Added two more photos. One is of the new equipment rack. I downsized by removing some processors, the old laserdisc player (it was moved to my smaller system), one of the two DVD players, the Carver power amp, and the crossover network for the second subwoofer. The second subwoofer is gone, too, and put into storage. The downsizing was done for the sake of my wife, who would be utterly at a loss with what to do about servicing the stuff if I kicked off. The wife also replaced the couch and chairs, and the new photo shows them, plus the way the room looks with the drape pulled and the projection screen pulled down. The left-rear part of the room is also now shown. The small TV on top of the shortened equipment rack is a portable that we can move anywhere in the house to view. Use it mainly for late-night TV and newscasts.

Howard Ferstler





12 comments so far

View mtnwild's profile

mtnwild

3474 posts in 2181 days


#1 posted 10-12-2008 04:56 AM

You are wired and set. Nice set up. Great job.

-- mtnwild (Jack), It's not what you see, it's how you see it.

View Bigdogs117's profile

Bigdogs117

1853 posts in 2274 days


#2 posted 10-12-2008 05:08 AM

Great job! Very nice equipment. Thanks for posting.

-- Rusty

View woodworm's profile

woodworm

14125 posts in 2244 days


#3 posted 10-12-2008 09:00 AM

Yes! you got the power..

Thanks for the post.

-- masrol, kuala lumpur, MY.

View Callum Kendall's profile

Callum Kendall

1918 posts in 2357 days


#4 posted 10-13-2008 12:17 PM

Great job!

Thanks for the post

Callum

-- For wood working podcasts with a twist check out http://thetimberkid.com/

View Dusty56's profile

Dusty56

11659 posts in 2341 days


#5 posted 10-15-2008 05:53 AM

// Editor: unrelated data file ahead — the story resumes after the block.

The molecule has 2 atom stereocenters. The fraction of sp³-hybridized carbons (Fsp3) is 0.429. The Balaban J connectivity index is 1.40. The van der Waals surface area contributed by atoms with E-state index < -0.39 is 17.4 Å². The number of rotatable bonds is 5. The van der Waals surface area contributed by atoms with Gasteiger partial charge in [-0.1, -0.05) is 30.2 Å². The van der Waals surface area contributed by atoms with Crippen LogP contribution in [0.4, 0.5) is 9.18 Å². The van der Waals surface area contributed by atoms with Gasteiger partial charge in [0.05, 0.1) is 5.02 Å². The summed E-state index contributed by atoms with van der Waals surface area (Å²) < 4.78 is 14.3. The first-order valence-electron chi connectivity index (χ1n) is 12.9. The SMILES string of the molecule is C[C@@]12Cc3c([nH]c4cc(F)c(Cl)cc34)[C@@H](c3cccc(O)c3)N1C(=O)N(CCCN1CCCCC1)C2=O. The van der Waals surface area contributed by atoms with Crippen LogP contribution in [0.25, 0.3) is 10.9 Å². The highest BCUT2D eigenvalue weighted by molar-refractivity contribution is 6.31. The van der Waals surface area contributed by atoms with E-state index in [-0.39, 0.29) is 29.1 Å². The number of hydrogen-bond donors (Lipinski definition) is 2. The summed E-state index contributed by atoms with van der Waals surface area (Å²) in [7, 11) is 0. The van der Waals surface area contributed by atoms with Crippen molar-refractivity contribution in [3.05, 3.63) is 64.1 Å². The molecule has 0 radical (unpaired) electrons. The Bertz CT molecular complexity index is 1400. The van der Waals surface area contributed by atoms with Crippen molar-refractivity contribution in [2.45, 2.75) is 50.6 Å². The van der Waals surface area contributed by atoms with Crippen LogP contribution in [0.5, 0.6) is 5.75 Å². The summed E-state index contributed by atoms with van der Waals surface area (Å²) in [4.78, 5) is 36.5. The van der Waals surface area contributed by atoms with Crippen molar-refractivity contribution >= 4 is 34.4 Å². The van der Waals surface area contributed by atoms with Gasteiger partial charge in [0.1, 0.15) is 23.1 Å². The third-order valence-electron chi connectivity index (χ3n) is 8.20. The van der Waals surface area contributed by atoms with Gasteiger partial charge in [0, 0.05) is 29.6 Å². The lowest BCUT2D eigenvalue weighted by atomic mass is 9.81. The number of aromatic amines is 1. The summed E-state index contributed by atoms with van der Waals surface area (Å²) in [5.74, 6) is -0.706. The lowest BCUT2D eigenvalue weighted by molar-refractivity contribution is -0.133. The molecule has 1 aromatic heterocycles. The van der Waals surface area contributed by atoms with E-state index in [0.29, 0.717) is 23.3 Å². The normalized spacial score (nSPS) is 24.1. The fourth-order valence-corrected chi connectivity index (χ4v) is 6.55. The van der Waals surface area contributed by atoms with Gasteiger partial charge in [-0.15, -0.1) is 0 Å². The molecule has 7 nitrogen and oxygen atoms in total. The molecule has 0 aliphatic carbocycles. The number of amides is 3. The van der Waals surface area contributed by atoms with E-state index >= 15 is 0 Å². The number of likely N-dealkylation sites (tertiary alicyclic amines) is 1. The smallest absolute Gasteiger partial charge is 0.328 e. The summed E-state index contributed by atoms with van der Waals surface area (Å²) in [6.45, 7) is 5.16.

WOW >>>>Very intense system you have there and thank you for all of the details : )

-- I'm absolutely positive that I couldn't be more uncertain!

View ferstler's profile

ferstler

333 posts in 2173 days


#6 posted 10-20-2008 01:22 AM

One way I check the voicing of the speakers I have built is to make use of an AudioControl SA-3051 real-time analyzer. The unit includes a 20-second averaging feature and I basically move my measurement microphone slowly over a roughly 1×1×5 foot area near seated ear height at the listening couch in my main AV room while the RTA averages the speaker-generated energy hitting the microphone over that area. (I use this room for evaluating both the speakers I made and also any speakers I reviewed for magazine publication articles.) The energy source used is decorrolated pink noise, which is equal energy per octave. The decorrolation helps to prevent coherent reinforcement in the bass, which allows the unit to better average total power. This technique minimizes hot spots and sanding-wave artifacts and gives a decent idea of the power input from a speaker (or stereo pair of speakers) into the listening room. A multitude of multi-angled and averaged measurements in an anechoic chamber would be better, but the technique I use is actually quite good and correlates decently with some of the anechoic work I have seen with speakers I have reviewed.